• Allan Classen

Pearl volunteers find ever-smaller ways to help

Linda Witt (L-R), Chris Mackovjak, Tom Biller, John Gillette and James Gulick ready for duty. Other regulars on the Pearl District Neighborhood Association Cigarette Butt team not pictured are Walter Kuncio, David Mitchell and Judie Dunken. Photo by Nathan Jundt

Cigarette butts collected, counted, turned into household products

Portland’s “city that works” slogan may draw more scoffs than salutes these days, but one corner of the dominion is doing its part. The Pearl District Neighborhood Association has been picking up trash, painting over graffiti, providing pet waste stations and patrolling its streets on its own dime for more than a decade, and its mission keeps expanding.

The association’s latest livability initiative—collecting cigarette butts—may be the purest example to date of identifying a problem, crafting a solution, raising private dollars and then creating an ongoing program to fix it. To top it off, the used butts are shipped off to a plant in Chicago, where they are remanufactured into backpacks for children, shopping bags and other household products.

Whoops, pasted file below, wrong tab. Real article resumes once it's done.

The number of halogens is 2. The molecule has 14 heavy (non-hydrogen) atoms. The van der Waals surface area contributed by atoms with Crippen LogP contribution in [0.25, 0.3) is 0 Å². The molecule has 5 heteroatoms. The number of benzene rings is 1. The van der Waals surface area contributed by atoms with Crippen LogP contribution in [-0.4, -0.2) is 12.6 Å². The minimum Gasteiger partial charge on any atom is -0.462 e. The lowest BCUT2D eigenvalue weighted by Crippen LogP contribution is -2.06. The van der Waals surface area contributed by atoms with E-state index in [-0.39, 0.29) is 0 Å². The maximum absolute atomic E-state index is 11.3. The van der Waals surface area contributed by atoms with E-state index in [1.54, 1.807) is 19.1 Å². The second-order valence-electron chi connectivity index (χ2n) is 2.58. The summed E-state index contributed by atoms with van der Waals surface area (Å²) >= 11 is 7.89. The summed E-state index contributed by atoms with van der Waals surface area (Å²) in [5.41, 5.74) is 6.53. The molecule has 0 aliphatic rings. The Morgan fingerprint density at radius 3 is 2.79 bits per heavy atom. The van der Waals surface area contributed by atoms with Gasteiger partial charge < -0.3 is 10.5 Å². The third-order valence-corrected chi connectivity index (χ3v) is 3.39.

The program was launched by Pearl resident Dave Mitchell, who saw a cigarette receptacle in a freeway rest stop in California in 2016 and thought something like it was needed in his own neighborhood. His research eventually led him to a New Jersey firm called TerraCycle, which not only sold receptacles but operated a comprehensive program employed in Seattle, Pittsburgh, and other cities around the United States and Canada.